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Global market warms to OptiWatti

The OptiWatti system can save up to 40 per cent of the heating costs of a detached house by room-specific optimisation.Opti Automation

Finnish company Opti Automation offers a welcome solution for the colder months of the year: significant energy savings via its innovative, automated approach.

What if you could, without compromising comfort, reduce your heating bill by 40 per cent?

Given the grey, wintry landscape currently residing outdoors, this proposition is nothing less than compelling. Well, up-and-coming Finnish company Opti Automation can do just this, thanks to its home automation solution for houses with electric heating systems known as OptiWatti.

The secret is cutting out redundant heating: OptiWatti monitors room temperature constantly, adjusting it throughout the day based on the preferences defined by the user. These can be set not only for different times of the day, but also for each room individually.

This makes saving electricity easy, as the room temperature can be set up, for example, to decrease by a couple of degrees in the daytime when the house is empty, or in the sitting room overnight when everyone is asleep. The system is also aware of electricity price fluctuations and can prioritise cheaper hours.

Thanks to these features, OptiWati pays itself back in two to three years on average, according to CEO and co-founder Juha Marjeta. “Typically our customers are astounded when they realise how much you can save.”

Automation works

Compared to automated systems, houses with manually adjustable heating tend to have less than optimal room temperatures, especially as it is easy to get used to the temperature being off by a couple of degrees. “Even a little extra warmth can have a big impact on your electricity bill,” Marjeta says.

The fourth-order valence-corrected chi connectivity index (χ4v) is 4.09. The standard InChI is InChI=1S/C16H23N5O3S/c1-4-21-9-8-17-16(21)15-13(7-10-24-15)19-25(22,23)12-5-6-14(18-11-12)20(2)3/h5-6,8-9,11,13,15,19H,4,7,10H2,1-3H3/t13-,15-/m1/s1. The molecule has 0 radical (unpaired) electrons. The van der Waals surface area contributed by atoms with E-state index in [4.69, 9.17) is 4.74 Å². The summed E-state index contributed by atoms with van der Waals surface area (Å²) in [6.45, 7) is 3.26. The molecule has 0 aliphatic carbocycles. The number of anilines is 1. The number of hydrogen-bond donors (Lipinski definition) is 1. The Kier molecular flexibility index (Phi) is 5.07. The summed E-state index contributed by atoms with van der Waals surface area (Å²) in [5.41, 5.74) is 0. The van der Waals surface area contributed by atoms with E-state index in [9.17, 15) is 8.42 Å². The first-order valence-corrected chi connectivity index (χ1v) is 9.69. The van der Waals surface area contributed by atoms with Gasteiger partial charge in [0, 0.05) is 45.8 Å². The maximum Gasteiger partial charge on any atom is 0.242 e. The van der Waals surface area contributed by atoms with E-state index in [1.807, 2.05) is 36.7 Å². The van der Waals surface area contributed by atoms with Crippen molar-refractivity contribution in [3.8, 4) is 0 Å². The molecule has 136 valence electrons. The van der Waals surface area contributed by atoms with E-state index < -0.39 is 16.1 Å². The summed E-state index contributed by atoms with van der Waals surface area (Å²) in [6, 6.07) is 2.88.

“It’s much easier to have control when everything is centralised on one interface, and when all you need to do is set the temperatures and times, and the system takes care of the rest,” he continues. “Our principle is that automation should always make things easier, not more complicated.”

Preferences defined by the user can be set not only for different times of the day, but also for each room individually. Image: Optiwatti

Marjeta says that OptiWatti grew out of his own needs: “I got tired of adjusting thermostats manually in our home, and started looking for a centralised solution. I couldn’t find anything affordable, so together with a partner we ended up launching the firm and started to develop such a product.”

The first OptiWatti products entered the market in 2015, and since then it has gained many additional functions, such as control of air source heat pumps and hot water heaters, and water leak monitors. OptiWatti can also manage car heating, taking into account weather forecast in calculating when to start the heating.

Growth in leaps and bounds

By all accounts, the marketplace has welcomed OptiWatti enthusiastically: the company’s turnover is growing at a rate of 400 per cent annually, while its number of staff has grown from the original two to 11. Moreover, Opti Automation plans to hire 13 more people this year.

Such growth is being recognised: at last year’s Kasvu Open, a business growth competition, Opti Automation took home the Energy Sector Business Growth Prize and the Gaselli award for the fastest growth, in addition to winning the general Start-Up category.

In the short term, the company has set its eyes on the Swedish market, while an expansion in Northern Europe is further on the horizon.

For the ambitious company, the growing home automation trend offers opportunities far beyond heating.

“One future trend is electric car charging, so that the car is charged when electricity is cheap,” Marjeta says, adding that the firm has also other developments in the pipeline. “With OptiWatti, we have a solid primary product, and we can develop many interesting things on it.”

Right now, the biggest challenge for OptiWatti is publicity.

“Most people don’t know that heating can be automated like this, and often the first reaction when people hear about us is that it can’t be possible,” Marjeta says. “This is typically followed by: How come no one has come up with the idea before!”

By: Teemu Henriksson